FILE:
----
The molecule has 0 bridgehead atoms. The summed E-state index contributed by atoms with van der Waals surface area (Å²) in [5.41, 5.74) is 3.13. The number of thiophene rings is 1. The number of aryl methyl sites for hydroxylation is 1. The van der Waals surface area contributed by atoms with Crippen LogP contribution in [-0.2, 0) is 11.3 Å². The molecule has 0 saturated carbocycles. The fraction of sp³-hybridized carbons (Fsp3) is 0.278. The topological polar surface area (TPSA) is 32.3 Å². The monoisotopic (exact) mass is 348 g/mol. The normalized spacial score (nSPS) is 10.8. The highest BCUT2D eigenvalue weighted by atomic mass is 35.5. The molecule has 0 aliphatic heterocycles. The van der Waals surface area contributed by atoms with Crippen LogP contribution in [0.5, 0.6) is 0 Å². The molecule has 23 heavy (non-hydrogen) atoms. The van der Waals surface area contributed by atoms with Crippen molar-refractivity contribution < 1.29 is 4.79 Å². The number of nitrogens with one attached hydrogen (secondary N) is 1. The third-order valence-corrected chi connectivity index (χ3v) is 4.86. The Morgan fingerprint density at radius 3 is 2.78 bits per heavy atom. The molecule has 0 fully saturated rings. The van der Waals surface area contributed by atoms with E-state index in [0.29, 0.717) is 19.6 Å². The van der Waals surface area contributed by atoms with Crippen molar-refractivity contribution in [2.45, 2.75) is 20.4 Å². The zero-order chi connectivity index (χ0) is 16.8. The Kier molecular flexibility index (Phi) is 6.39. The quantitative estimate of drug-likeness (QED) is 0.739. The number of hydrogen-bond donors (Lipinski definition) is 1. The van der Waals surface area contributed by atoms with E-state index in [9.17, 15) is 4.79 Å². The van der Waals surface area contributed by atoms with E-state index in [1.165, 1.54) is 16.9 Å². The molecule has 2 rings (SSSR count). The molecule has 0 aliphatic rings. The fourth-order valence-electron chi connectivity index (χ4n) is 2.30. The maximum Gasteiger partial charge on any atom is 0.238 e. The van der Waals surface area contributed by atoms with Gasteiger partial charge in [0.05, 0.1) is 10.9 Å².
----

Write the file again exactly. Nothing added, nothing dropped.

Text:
The molecule has 0 bridgehead atoms. The summed E-state index contributed by atoms with van der Waals surface area (Å²) in [5.41, 5.74) is 3.13. The number of thiophene rings is 1. The number of aryl methyl sites for hydroxylation is 1. The van der Waals surface area contributed by atoms with Crippen LogP contribution in [-0.2, 0) is 11.3 Å². The molecule has 0 saturated carbocycles. The fraction of sp³-hybridized carbons (Fsp3) is 0.278. The topological polar surface area (TPSA) is 32.3 Å². The monoisotopic (exact) mass is 348 g/mol. The normalized spacial score (nSPS) is 10.8. The highest BCUT2D eigenvalue weighted by atomic mass is 35.5. The molecule has 0 aliphatic heterocycles. The van der Waals surface area contributed by atoms with Crippen LogP contribution in [0.5, 0.6) is 0 Å². The molecule has 23 heavy (non-hydrogen) atoms. The van der Waals surface area contributed by atoms with Crippen molar-refractivity contribution < 1.29 is 4.79 Å². The number of nitrogens with one attached hydrogen (secondary N) is 1. The third-order valence-corrected chi connectivity index (χ3v) is 4.86. The Morgan fingerprint density at radius 3 is 2.78 bits per heavy atom. The molecule has 0 fully saturated rings. The van der Waals surface area contributed by atoms with E-state index in [0.29, 0.717) is 19.6 Å². The van der Waals surface area contributed by atoms with Crippen molar-refractivity contribution in [2.45, 2.75) is 20.4 Å². The zero-order chi connectivity index (χ0) is 16.8. The Kier molecular flexibility index (Phi) is 6.39. The quantitative estimate of drug-likeness (QED) is 0.739. The number of hydrogen-bond donors (Lipinski definition) is 1. The van der Waals surface area contributed by atoms with E-state index in [9.17, 15) is 4.79 Å². The van der Waals surface area contributed by atoms with E-state index in [1.165, 1.54) is 16.9 Å². The molecule has 2 rings (SSSR count). The molecule has 0 aliphatic rings. The fourth-order valence-electron chi connectivity index (χ4n) is 2.30. The maximum Gasteiger partial charge on any atom is 0.238 e. The van der Waals surface area contributed by atoms with Gasteiger partial charge in [0.05, 0.1) is 10.9 Å².